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How Long Before All Jobs Are Divvied Up With Apps?

Almost any job in the universe is one that is made of many tinier subtasks. Each of those subtasks can be doled out to someone willing to do them.

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I’m a big believer in the notion that change doesn’t have to make sense for it to happen. And no matter how much we’d like to reverse some changes or at least stop them in their tracks, it happens whether we’re ready for it or not.

Several business prognosticators have recently been talking about a future that will seem so completely alien to some people that it sounds pretty scary. It’s a future where practically no one has what is now considered a stable, full-time job. No more consistent five-day, 40-hour work week with a vacation. These futurists see a time where people have many “employers” remotely and basically piece together a living by working around the clock, through many time zones, doing task after task, all by utilizing technology.

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Everyone would be a freelancer. Such a scenario could have a crippling effect on family as we know it and would have a huge societal impact. The idea to take a person’s downtime and turn it into uptime that makes money leaves no time for rest, reflection or play. Sounds horrible, doesn’t it? “I think it’s nonsense, utter nonsense,” Robert Reich recently told The New York Times for a story on this topic.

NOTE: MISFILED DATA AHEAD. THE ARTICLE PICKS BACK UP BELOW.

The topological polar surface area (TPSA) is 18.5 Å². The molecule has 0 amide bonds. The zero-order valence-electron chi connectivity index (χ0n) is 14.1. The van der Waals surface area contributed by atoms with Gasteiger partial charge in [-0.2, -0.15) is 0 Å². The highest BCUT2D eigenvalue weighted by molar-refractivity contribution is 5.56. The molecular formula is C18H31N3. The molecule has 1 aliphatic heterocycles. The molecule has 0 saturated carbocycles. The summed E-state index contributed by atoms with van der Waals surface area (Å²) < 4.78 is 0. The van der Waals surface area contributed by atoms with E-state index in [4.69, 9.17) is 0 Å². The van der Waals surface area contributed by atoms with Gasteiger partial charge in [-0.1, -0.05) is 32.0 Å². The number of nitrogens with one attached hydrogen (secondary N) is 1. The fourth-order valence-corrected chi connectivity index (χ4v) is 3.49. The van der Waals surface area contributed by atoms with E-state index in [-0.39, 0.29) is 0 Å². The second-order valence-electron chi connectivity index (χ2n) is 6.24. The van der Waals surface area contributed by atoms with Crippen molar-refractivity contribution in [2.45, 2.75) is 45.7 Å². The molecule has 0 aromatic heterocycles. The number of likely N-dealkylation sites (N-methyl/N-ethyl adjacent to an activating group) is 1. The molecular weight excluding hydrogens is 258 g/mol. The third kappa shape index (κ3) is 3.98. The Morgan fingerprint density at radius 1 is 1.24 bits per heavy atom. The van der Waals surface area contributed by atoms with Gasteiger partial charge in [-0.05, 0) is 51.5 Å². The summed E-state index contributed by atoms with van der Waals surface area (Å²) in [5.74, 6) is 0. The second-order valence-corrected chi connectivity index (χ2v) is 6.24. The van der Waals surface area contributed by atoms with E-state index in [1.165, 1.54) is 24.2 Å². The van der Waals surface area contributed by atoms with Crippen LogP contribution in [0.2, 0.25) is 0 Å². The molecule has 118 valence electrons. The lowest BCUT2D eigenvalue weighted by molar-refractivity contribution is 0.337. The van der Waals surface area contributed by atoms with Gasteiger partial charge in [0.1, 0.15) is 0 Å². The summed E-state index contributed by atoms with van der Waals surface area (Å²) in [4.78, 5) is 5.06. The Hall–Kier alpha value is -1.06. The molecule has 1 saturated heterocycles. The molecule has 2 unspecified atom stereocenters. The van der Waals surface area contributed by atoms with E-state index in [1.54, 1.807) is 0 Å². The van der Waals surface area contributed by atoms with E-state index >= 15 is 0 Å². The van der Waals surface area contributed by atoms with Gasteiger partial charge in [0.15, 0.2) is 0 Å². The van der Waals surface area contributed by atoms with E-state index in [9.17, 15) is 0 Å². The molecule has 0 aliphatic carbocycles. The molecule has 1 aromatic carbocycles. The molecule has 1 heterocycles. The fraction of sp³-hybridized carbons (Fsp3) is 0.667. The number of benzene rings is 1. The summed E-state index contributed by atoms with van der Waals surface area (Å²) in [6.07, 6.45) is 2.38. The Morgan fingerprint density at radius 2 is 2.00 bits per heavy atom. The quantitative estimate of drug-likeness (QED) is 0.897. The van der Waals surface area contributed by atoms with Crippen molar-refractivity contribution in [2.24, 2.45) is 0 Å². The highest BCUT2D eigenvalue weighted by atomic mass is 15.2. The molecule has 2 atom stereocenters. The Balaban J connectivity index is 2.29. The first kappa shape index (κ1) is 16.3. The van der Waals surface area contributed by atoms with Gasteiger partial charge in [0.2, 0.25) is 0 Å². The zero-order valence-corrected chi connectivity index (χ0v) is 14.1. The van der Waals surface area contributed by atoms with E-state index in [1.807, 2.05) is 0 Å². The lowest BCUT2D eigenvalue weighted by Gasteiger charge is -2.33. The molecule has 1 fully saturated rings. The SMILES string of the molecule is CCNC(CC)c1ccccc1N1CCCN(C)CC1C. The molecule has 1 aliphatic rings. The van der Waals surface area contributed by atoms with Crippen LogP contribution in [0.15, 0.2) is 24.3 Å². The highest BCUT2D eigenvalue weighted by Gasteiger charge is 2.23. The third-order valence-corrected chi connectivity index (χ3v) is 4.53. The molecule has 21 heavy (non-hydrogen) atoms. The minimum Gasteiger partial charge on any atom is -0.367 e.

Reich is an economist at the University of California, Berkeley and was the Secretary of Labor during the Clinton administration.

“This on-demand economy means a work life that is unpredictable, doesn’t pay very well and is terribly insecure,” he told the Times. But just because it sounds terrible doesn’t mean it won’t happen.

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Some cities around the world have been arresting people who’ve started to dabble in just such a line of work, using ride-sharing apps chiefly among them. There are several apps that allow a person to make extra cash by offering rides to people.

In doing so, authorities say those people are skirting well-established licensing laws that taxi drivers must adhere to run their businesses. Now some states, who came on strong and banned such ride-sharing activities, are pulling back from enforcing those laws.

Some smartphone apps have people do odds-and-ends tasks for a fee. Right now, many of these apps are for people who want to do some work on the side. If you think about it, almost any job in the universe is one that is made of many tinier subtasks. Each of those subtasks can be doled out to someone willing to do them.

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How long before this is the way we all work for a living?

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